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In the text
thumbnail Fig. 3

Scatter plot of every tenth particle in four selected size bins of the disk in edge-on orientation for the time step after 150 inner orbits (top) and 600 inner orbits (bottom). The dead-zone outer edge is indicated in the plot. Particles are color-coded according to their size, as in Fig. 2. The black solid line shows the surface density profile of the disk after 150 inner orbits (18 900 yr), the dashed line shows this profile for the disk after 600 inner orbits (75 600 yr).

Open with DEXTER
In the text
thumbnail Fig. 4

Surface density plot for the gas (thick black solid line), the total dust (dotted line) and the 4 representative dust components, 1.71 mm (blue), 527 μm (green), 162 μm (red), and 50 μm (black), for the time step after 150 inner orbits (top) and 600 inner orbits (bottom).

Open with DEXTER
In the text
thumbnail Fig. 5

Selected re-emission maps for the disk after 150 inner orbits (18 900 yr, left column) and 600 (75 600 yr, right column). Each wavelength (441 μm, 871 μm, 1.3 mm and 2.0 mm) is presented in its own line. The square root of thermal re-emission flux per arcsec2 is shown color-coded. At both time steps and for every wavelength a gap is visible in the maps. Depending on time and wavelength, the re-emission maps of the disk show different structures (rings and concentrations).

Open with DEXTER
In the text
thumbnail Fig. 6

Comparison of radial brightness profiles of the disk after 150 inner orbits (18 900 yr) with (solid blue line) and without additional large dust particles (dashed red line) at a wavelength of 1.3 mm. The contrast ratio between the brightness minimum, which corresponds to the gap center, and the brightness maximum of the disk for radii >55 au is enlarged by a factor of ~1.5 through the additional large dust particles, in comparison to the case with only small grains. The total number of grains particles Nmax is the same for both the blue and the red curve (see Appendix A), which means that the number of small grains used to compute the red curve is reduced in comparison to the blue-lined case. This leads to a decreased flux at the gap center.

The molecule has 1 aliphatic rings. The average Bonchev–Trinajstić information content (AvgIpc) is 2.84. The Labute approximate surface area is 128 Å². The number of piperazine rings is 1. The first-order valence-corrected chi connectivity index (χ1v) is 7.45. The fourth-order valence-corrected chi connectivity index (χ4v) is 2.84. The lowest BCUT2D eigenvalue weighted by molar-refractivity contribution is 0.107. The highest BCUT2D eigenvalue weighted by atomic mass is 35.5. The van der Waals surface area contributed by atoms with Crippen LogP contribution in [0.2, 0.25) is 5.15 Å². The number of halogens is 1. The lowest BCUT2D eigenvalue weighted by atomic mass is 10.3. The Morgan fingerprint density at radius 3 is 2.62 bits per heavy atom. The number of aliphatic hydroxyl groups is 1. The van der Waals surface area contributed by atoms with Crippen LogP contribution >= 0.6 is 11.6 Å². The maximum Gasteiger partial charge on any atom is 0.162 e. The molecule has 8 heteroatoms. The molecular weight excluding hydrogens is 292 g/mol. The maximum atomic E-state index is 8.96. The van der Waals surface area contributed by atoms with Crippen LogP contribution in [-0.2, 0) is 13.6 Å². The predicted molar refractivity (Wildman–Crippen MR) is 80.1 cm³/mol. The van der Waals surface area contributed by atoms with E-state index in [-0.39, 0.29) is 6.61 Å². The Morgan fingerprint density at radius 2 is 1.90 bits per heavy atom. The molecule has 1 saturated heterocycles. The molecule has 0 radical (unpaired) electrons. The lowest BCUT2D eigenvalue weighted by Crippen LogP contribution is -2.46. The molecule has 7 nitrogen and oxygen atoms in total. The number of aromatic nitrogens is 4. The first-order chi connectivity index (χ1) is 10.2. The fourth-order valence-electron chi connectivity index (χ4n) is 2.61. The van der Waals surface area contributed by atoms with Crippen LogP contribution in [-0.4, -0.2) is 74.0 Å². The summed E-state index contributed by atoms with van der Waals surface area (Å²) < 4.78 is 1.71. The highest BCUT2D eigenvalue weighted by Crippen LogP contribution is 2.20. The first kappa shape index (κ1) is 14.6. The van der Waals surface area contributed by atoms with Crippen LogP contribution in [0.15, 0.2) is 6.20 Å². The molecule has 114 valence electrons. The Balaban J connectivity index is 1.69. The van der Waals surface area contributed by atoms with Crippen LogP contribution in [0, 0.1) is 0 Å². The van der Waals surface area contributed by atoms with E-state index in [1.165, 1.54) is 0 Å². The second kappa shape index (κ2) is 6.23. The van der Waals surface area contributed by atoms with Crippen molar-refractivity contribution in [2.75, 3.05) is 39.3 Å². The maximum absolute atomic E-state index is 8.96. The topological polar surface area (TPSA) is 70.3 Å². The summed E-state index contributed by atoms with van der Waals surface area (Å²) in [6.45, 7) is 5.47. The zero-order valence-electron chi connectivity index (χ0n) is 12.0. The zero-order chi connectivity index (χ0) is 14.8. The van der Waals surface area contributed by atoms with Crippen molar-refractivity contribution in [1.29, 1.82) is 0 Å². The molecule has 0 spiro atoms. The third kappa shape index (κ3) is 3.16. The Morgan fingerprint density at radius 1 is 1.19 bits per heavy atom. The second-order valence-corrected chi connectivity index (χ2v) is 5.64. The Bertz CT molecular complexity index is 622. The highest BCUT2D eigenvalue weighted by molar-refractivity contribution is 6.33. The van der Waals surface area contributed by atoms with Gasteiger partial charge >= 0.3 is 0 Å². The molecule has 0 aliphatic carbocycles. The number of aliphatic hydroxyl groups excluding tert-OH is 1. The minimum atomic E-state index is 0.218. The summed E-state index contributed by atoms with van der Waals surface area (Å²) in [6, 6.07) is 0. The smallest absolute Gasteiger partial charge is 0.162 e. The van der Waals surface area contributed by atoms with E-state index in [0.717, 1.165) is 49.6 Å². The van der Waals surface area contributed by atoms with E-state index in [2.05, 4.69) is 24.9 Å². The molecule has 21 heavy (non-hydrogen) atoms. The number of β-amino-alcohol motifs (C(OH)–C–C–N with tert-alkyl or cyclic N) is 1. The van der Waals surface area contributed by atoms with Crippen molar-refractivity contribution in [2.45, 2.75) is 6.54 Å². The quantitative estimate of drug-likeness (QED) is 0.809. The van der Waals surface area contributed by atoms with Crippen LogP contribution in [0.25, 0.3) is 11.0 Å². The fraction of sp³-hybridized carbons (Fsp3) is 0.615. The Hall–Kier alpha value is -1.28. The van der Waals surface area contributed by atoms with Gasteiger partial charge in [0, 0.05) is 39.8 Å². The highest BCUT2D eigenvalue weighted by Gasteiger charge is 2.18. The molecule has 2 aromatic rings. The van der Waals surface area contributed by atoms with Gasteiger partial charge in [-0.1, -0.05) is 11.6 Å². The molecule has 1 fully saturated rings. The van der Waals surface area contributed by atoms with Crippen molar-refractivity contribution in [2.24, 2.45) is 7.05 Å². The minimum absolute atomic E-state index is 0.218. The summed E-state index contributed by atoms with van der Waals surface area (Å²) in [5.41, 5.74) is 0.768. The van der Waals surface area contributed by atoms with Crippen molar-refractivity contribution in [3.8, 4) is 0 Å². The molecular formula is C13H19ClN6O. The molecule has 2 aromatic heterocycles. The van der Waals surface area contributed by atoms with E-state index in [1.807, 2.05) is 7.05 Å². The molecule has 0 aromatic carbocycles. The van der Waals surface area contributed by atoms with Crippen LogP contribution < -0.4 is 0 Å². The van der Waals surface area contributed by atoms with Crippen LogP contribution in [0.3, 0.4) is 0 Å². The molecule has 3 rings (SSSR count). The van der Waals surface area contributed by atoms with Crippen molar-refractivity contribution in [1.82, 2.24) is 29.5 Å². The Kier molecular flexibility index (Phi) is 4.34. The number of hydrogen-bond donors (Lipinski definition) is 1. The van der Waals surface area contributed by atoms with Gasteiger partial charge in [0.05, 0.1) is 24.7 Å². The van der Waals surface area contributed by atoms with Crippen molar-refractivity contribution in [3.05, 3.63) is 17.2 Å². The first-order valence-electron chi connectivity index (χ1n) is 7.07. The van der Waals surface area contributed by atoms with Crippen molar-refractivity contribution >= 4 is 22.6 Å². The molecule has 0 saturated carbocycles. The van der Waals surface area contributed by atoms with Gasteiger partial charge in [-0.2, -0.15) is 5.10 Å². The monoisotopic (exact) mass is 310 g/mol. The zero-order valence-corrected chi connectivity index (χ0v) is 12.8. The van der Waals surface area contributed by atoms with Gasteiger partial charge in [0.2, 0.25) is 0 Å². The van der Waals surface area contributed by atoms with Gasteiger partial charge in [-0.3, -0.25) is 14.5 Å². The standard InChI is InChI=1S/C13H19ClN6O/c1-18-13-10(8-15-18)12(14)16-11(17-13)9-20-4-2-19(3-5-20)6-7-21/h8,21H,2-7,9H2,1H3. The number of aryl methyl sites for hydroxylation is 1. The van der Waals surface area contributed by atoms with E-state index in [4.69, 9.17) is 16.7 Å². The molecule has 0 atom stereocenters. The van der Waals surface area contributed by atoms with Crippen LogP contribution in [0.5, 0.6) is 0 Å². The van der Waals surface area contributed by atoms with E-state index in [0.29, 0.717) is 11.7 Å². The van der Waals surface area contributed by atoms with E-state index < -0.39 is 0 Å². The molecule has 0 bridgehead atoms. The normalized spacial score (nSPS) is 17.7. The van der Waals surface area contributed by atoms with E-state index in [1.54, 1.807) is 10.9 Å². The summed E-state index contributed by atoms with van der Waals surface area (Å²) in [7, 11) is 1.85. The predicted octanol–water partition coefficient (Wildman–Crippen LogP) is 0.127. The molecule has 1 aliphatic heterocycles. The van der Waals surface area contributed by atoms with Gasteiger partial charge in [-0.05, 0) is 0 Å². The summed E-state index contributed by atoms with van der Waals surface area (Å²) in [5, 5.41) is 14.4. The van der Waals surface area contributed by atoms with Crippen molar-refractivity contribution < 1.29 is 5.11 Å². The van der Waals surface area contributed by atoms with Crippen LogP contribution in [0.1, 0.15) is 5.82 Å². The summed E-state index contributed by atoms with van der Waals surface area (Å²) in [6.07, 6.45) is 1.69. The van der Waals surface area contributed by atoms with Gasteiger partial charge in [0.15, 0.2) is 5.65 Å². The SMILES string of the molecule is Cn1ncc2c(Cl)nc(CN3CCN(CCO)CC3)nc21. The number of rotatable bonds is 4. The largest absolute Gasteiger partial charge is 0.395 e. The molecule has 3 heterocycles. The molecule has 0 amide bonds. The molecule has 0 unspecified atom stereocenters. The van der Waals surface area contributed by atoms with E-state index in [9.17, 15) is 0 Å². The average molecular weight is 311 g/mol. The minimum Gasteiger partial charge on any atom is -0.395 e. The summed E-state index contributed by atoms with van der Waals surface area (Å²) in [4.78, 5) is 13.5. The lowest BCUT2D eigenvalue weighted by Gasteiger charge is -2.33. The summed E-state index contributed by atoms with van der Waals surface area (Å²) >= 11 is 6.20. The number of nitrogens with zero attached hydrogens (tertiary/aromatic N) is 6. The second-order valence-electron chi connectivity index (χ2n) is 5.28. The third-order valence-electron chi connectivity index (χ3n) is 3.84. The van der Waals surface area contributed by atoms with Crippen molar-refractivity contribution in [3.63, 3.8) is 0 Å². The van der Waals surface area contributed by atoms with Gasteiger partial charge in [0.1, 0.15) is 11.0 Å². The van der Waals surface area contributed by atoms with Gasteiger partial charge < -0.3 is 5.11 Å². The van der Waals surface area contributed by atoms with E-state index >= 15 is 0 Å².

Open with DEXTER
In the text
thumbnail Fig. 7

Top: simulated ALMA images of the disk after 150 inner orbits (18 900 yr) at a wavelength of 871 μm (left) and 1.3 μm (right). The position, the disk inclination, distance, and stellar luminosity of HL Tau were used for these simulation. At both wavelengths, a gap is visible. The gap in the images is emphasized and we note that its origin lies in the magnetic field in the disk, and not a planet. Bottom left: spatially resolved map of the spectral index calculated from the simulated observation on the top. The map is rotated clockwise by 40° in comparison to the maps at the top. Bottom right: profile of the spectral index along the cut, indicated by a dashed line on the bottom left figure.

Open with DEXTER
In the text
thumbnail Fig. 8

Simulated ALMA images of the disk after 600 inner orbits (75 600 yr) at a wavelength of 1.3 mm. The object’s position, the disk inclination, and distance of Oph IRS 48 have been used. In comparison to Fig. 5, the model was rotated by 90° counterclockwise. We note that the inner edge of the disk represents the beginning of the computational domain.

Open with DEXTER
In the text
thumbnail Fig. B.1

Vertical motion of a particle with Stokes number of St = 300 (green solid line), a model of a damped oscillator with orbital frequency period (dotted line) and the amplitude damping z(t) (blue solid line) plotted over time.

Open with DEXTER
In the text
thumbnail Fig. B.2

Averaged radial particle velocity (black crosses) with Eq. (B.4) overplotted (blue solid line).

Open with DEXTER
In the text
thumbnail Fig. B.3

Selected re-emission map at a wavelength of 1.3 mm of a disk model including 5 × 105 (top), 5 × 106 (middle) initial larger dust particles and the relative intensity deviations between those two models (bottom). The differences show deviations in the order of several percent.

Open with DEXTER
In the text